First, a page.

After 25 years of composing for video games and film, Michael Giacchino finally released his first-ever non-score album via Death Waltz Originals. Performed with his Nouvelle Modernica Orchestra, Travelogue Volume 1 tells the story of a space traveler seeking solace on a planet that isn’t as broken and lost as her own distant world, upon discovering earth the story unfolds throughout its 11 captivating tracks.
Pulling deeply from the classic lounge and exotica music of Les Baxter and Martin Denny, the outer-space vibes of Giacchino's album also lean into more modern interpreters of the genre like Combustible Edison and Air, keeping this from feeling as though it's just an homage to a bygone era but rather a continuation of a tradition.
While the music is, at its heart, locked into that '50s and '60s lounge feel, some pieces manage to go further. Sidereal Day 6 features some funk wah-wah guitar mixed with Yma Sumac-like vocal workouts, which is not a mix one would normally think would work, but it's absolutely refreshing in just how groovily otherworldly it sounds. The sweeping strings and soaring, lyric-less vocals do an amazing job of conveying emotional weight, while also feeling as though the listener is soaring through the cosmos.
While the narration throughout Travelogue Volume 1 is at first perfectly alien in its almost monotonic delivery, as the space traveler goes about her journey, there's an amazing level of heartbreaking growth to be heard. The use of the storytelling device brings together the tonal variations, allowing Giacchino's album to be more than a mellow backing track, and instead, causing it to be interwoven with the sound of the world around it.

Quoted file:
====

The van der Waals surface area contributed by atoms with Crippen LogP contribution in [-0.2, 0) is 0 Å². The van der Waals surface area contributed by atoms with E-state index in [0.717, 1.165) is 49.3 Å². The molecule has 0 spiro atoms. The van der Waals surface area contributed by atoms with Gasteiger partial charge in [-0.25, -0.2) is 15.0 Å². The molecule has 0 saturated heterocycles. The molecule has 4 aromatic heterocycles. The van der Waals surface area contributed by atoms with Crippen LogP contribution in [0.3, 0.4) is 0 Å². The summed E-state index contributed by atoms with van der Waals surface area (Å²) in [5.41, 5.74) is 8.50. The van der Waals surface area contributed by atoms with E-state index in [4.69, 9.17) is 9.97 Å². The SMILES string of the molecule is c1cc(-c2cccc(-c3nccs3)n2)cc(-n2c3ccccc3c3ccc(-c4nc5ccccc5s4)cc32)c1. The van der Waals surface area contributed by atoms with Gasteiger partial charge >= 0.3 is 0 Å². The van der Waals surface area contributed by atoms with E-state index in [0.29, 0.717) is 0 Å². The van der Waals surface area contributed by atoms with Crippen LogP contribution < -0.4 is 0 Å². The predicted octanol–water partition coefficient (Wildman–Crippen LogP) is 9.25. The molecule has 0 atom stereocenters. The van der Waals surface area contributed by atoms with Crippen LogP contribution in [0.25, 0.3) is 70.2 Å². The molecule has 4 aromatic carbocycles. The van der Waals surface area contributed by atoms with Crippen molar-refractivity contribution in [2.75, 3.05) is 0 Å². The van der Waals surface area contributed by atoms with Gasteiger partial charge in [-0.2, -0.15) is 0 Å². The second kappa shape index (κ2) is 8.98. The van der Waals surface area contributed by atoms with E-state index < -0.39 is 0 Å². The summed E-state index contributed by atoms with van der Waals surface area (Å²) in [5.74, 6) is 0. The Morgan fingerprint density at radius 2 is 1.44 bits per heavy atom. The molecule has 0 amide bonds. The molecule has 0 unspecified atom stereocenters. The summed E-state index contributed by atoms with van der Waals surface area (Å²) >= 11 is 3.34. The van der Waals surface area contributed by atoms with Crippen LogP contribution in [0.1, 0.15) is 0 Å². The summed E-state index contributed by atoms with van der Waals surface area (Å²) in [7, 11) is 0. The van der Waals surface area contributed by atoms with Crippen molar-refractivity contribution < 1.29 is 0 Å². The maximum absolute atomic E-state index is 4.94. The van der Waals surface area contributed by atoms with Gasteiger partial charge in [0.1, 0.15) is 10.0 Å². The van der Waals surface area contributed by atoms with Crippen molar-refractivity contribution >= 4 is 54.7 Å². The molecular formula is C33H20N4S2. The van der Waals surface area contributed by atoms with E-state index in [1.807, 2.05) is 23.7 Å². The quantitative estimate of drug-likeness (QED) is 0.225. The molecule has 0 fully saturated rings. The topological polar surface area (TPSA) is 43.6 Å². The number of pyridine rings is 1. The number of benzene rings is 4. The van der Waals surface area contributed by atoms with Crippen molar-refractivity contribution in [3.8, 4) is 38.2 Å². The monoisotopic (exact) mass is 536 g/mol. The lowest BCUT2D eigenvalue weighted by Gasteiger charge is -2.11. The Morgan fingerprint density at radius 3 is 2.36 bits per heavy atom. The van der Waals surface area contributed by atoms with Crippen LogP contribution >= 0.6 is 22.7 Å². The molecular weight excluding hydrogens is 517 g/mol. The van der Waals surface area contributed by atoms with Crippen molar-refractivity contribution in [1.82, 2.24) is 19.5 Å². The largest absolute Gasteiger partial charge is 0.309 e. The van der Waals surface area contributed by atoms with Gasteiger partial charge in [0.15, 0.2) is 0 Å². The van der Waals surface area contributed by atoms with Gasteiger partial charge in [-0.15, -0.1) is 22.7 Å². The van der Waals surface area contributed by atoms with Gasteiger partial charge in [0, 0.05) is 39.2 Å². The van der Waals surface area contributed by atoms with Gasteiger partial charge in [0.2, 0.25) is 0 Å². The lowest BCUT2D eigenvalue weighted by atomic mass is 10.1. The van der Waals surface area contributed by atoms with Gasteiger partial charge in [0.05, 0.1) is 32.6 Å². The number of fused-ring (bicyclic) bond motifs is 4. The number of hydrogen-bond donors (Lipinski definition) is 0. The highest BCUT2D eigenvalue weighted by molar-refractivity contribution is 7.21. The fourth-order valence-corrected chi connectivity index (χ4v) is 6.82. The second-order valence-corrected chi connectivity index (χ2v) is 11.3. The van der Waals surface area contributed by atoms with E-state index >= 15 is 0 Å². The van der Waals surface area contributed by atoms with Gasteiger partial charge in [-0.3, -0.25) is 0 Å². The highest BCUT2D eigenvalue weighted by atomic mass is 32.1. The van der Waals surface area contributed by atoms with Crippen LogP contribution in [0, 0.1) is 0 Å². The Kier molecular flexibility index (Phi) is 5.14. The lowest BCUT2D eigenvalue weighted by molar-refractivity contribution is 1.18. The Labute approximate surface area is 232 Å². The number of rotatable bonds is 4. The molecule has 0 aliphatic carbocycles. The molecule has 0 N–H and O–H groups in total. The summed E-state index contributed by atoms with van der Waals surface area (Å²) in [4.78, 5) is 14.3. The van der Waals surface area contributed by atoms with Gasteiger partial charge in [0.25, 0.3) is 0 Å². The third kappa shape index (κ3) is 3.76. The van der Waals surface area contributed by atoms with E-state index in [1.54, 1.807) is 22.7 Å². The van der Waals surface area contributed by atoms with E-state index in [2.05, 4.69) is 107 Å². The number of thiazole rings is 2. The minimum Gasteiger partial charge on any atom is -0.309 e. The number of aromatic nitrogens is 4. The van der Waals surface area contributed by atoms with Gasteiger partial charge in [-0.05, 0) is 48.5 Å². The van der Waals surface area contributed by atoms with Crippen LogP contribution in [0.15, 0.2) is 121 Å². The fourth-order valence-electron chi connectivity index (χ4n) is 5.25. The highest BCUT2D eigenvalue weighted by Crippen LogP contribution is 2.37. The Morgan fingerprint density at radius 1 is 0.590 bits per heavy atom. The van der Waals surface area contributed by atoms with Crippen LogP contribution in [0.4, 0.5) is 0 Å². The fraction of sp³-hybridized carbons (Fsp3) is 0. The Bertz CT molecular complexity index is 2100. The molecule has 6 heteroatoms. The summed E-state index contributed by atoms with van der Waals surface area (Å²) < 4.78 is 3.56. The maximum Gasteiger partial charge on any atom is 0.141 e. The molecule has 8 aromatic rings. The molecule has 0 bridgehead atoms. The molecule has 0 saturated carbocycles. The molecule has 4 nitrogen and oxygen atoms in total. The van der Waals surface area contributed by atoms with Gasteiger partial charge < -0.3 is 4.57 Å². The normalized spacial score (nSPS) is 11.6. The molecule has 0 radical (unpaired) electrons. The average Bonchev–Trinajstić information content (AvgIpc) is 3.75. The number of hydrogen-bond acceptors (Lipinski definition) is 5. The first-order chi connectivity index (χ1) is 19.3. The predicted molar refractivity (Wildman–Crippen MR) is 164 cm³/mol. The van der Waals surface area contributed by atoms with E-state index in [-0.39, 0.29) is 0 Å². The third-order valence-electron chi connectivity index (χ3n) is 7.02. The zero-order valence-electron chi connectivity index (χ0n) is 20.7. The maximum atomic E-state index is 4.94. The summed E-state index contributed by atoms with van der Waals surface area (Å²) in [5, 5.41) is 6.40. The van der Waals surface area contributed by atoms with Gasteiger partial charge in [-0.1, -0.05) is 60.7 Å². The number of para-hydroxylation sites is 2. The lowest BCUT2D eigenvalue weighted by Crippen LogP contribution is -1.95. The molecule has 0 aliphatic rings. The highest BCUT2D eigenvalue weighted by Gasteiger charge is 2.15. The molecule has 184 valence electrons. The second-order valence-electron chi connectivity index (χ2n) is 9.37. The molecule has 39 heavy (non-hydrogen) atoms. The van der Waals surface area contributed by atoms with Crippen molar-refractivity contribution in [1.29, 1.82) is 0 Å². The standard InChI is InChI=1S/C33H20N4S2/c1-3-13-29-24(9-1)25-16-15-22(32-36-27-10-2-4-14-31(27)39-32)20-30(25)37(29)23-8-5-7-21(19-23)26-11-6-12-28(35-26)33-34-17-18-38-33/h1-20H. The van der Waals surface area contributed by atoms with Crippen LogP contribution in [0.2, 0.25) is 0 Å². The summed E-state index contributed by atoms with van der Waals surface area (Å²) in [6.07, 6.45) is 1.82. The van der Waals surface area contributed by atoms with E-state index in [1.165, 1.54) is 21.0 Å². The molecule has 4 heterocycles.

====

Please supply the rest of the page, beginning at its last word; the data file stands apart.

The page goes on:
As the story of the album progresses, the listener gets a sense of change and progress and learning, and when one reaches the penultimate track, Sidereal Day 39, and its insistent repetition of the phrase, “Everything is going to be okay,” the mantra-like delivery over the sound of breaking waves will drive one almost to tears in just how perfect it is.
The final track, Remembrance, takes its influence from Santo and Johnny or the instrumental work of Les Paul, sleepwalking its way to the end of the album with aplomb. The entirety of this record is a peaceful, dreamy exercise takes the music which Giacchino has done for film and goes interstellar. Think of it as The Incredibles, but once they've had a chance to relax, and maybe Bob is having himself a cocktail.
The double LP release of the album comes pressed on 180-gram coloured swirl vinyl, and the gatefold jacket allows Henry Abrams' artwork – which looks as though it was taken right from the era being referenced – to really shine. The printed inner sleeves help tell the story presented over the course of Travelogue Volume 1, and are loaded with detail which will keep the listener's eyes glued to them. It's as captivating a visual experience as it is an aural one.
Travelogue Volume 1 is available from Mondo.